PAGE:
Backroom must fight sense of anti-climax

The initial challenge for management when an All-Ireland final is drawn isn’t conditioning or injuries, necessarily.

Backroom must fight sense of anti-climax

It’s the sense of an anti-climax for the players. Cork hurling selector Seanie McGrath and his colleagues had to deal with that after last year’s dramatic draw with Clare in September, and moving past the limbo that induces is the first obstacle for a backroom team.

“Players train so hard after a semi-final win, that it’s a huge anti-climax when you draw,” says McGrath.

“In fairness to Tipperary and Kilkenny, they’ve been there so often in recent years that at this stage they would expect to be regrouped and back with their clubs at this stage, looking forward to the club scene that they’ve missed for a lot of the summer.

“Then to have to head back to Nowlan Park and Thurles for more county training... it’s nearly alien to them to have to go back in there because they were expecting to be finished with it for the year.”

McGrath points out that the three-week lead-in to the replay brings players back to where they need to be for an All-Ireland final.

“Last year we felt it went well, between the drawn game and the replay, that we handled it well, though I’ve no doubt Clare felt the same.

“From a strength and conditioning point of view, a hurling point of view, we felt we did everything that we could, but it was challenging, there’s no point in saying otherwise, and the sense of anti-climax is the first thing you have to deal with in order to get back into the zone.

“You’re expecting one of two emotions — elation or despair, and that neutral feeling after the draw is even hard to put into words. That said, I’d expect that both sides will have dealt with that at this stage, because as you start counting down again to the game itself, then obviously the hype gets going and the adrenaline starts in all over again.

“One thing I’d have been a little sceptical about last year was the Saturday night replay, but in fairness it turned out to be a magical occasion, even the fact that we started in daylight and finished under lights, that all added to the occasion.”

Kilkenny and Tipperary know each other so well now that there can’t be much to be learned about each other’s game, he feels.

“Not being blasé, but I don’t know is there a whole lot you can pick up from the opposition when you’re talking about teams who’ve played each other so often in recent years. It’s not like football, you’re not going to be able to say, ‘we’ll take them down that wing’ or whatever, as something new.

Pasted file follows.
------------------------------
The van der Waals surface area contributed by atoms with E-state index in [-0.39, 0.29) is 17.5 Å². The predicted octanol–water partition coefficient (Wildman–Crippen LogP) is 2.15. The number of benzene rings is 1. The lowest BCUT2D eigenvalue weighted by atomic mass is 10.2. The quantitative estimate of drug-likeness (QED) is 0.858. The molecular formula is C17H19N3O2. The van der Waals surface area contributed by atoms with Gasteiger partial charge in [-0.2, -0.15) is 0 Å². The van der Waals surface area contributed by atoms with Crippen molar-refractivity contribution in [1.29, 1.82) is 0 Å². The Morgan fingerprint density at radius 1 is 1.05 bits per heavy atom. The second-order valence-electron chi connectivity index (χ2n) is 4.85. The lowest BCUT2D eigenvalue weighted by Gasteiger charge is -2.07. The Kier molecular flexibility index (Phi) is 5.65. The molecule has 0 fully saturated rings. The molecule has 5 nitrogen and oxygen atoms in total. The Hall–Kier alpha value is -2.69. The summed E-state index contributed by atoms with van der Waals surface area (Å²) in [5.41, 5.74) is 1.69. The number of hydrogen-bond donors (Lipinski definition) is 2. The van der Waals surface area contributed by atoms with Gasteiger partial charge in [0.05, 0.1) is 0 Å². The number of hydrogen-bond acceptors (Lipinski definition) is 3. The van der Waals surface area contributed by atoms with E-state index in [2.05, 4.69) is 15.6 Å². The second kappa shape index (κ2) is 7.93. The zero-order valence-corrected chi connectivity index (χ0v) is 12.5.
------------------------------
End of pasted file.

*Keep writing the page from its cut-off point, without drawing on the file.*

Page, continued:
“The familiarity is there anyway with colleges and league games, even seeing so many games now on television and so on. On top of that, I don’t know if the drawn game has thrown up anything new along the way either for both teams.”

On that basis, the 1999 All-Ireland winner is staying with his initial tip for victory.

“Before the first day, I felt Kilkenny had a small bit extra, I don’t know why,” says McGrath.

“Tipperary had a great game, got great scores and were coming well towards the end, Bubbles O’Dwyer and Lar Corbett were bang in form — but I didn’t see anything to change my mind, either. I’d only have a slight fancy for Kilkenny but I’ll stay with them.”

The consensus is that it was one of the greatest All-Irelands of all time, and McGrath doesn’t buck that trend.

“It was definitely up there. For me, from a biased point of view, 1990 is the All-Ireland that sticks out, which was a completely different kind of game. Galway dominated the first half and then Cork came back, John Fitzgibbon got the goals you need to win a game.

“This year’s drawn game was different — with 10 minutes to go you’d think that Tipperary needed a goal to get back into it, but they kept chipping away and chipping away.

“I’d have to go into a really critical mode if I was to find fault in the game a couple of weeks ago. I thought it was enthralling, really, hurling at its purest.”

McGrath picked up on the mix of the planned and spontaneous also: “Yeah, the funny thing is that it was tactical and yet free-flowing at times as well. Shane McGrath at one stage picked and hit the ball into his full-forward line, and Noel McGrath won the ball through instinct and put it over the bar.

“Old-school, instinctive play, and the game was all the better for it — ask any forward over the years and they’ll tell you some of their best scores came that way, and with the amount of combinations and short passing nowadays, if you try that every now and then, it can catch a defence out, too. Certainly 1990 would be a favourite, but you’d have to put this year’s game up there with it.”

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